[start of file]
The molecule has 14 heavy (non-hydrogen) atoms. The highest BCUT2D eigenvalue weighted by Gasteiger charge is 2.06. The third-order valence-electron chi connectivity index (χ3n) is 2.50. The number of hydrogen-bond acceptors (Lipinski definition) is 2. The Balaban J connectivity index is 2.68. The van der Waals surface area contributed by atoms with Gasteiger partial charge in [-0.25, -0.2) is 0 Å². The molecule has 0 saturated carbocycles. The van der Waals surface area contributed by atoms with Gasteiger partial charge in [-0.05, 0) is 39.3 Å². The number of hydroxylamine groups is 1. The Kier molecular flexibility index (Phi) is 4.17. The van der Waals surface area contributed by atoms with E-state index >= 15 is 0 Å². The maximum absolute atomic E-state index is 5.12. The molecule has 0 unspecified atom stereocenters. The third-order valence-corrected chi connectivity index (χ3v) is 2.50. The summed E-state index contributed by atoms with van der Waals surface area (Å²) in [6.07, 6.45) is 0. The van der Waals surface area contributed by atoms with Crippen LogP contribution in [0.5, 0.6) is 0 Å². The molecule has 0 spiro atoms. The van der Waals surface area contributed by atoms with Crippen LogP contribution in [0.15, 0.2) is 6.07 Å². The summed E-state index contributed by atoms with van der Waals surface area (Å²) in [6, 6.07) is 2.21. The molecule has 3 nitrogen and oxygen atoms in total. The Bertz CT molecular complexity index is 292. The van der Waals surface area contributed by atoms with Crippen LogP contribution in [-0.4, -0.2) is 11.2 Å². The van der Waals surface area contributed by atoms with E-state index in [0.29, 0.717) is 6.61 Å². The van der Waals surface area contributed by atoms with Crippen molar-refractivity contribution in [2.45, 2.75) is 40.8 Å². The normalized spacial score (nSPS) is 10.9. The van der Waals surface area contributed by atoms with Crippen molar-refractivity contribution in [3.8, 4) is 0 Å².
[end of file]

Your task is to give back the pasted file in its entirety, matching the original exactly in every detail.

The molecule has 14 heavy (non-hydrogen) atoms. The highest BCUT2D eigenvalue weighted by Gasteiger charge is 2.06. The third-order valence-electron chi connectivity index (χ3n) is 2.50. The number of hydrogen-bond acceptors (Lipinski definition) is 2. The Balaban J connectivity index is 2.68. The van der Waals surface area contributed by atoms with Gasteiger partial charge in [-0.25, -0.2) is 0 Å². The molecule has 0 saturated carbocycles. The van der Waals surface area contributed by atoms with Gasteiger partial charge in [-0.05, 0) is 39.3 Å². The number of hydroxylamine groups is 1. The Kier molecular flexibility index (Phi) is 4.17. The van der Waals surface area contributed by atoms with E-state index >= 15 is 0 Å². The maximum absolute atomic E-state index is 5.12. The molecule has 0 unspecified atom stereocenters. The third-order valence-corrected chi connectivity index (χ3v) is 2.50. The summed E-state index contributed by atoms with van der Waals surface area (Å²) in [6.07, 6.45) is 0. The van der Waals surface area contributed by atoms with Crippen LogP contribution in [0.5, 0.6) is 0 Å². The molecule has 0 spiro atoms. The van der Waals surface area contributed by atoms with Crippen LogP contribution in [0.15, 0.2) is 6.07 Å². The summed E-state index contributed by atoms with van der Waals surface area (Å²) in [6, 6.07) is 2.21. The molecule has 3 nitrogen and oxygen atoms in total. The Bertz CT molecular complexity index is 292. The van der Waals surface area contributed by atoms with Crippen LogP contribution in [-0.4, -0.2) is 11.2 Å². The van der Waals surface area contributed by atoms with E-state index in [0.29, 0.717) is 6.61 Å². The van der Waals surface area contributed by atoms with Crippen molar-refractivity contribution in [2.45, 2.75) is 40.8 Å². The normalized spacial score (nSPS) is 10.9. The van der Waals surface area contributed by atoms with Crippen molar-refractivity contribution in [3.8, 4) is 0 Å².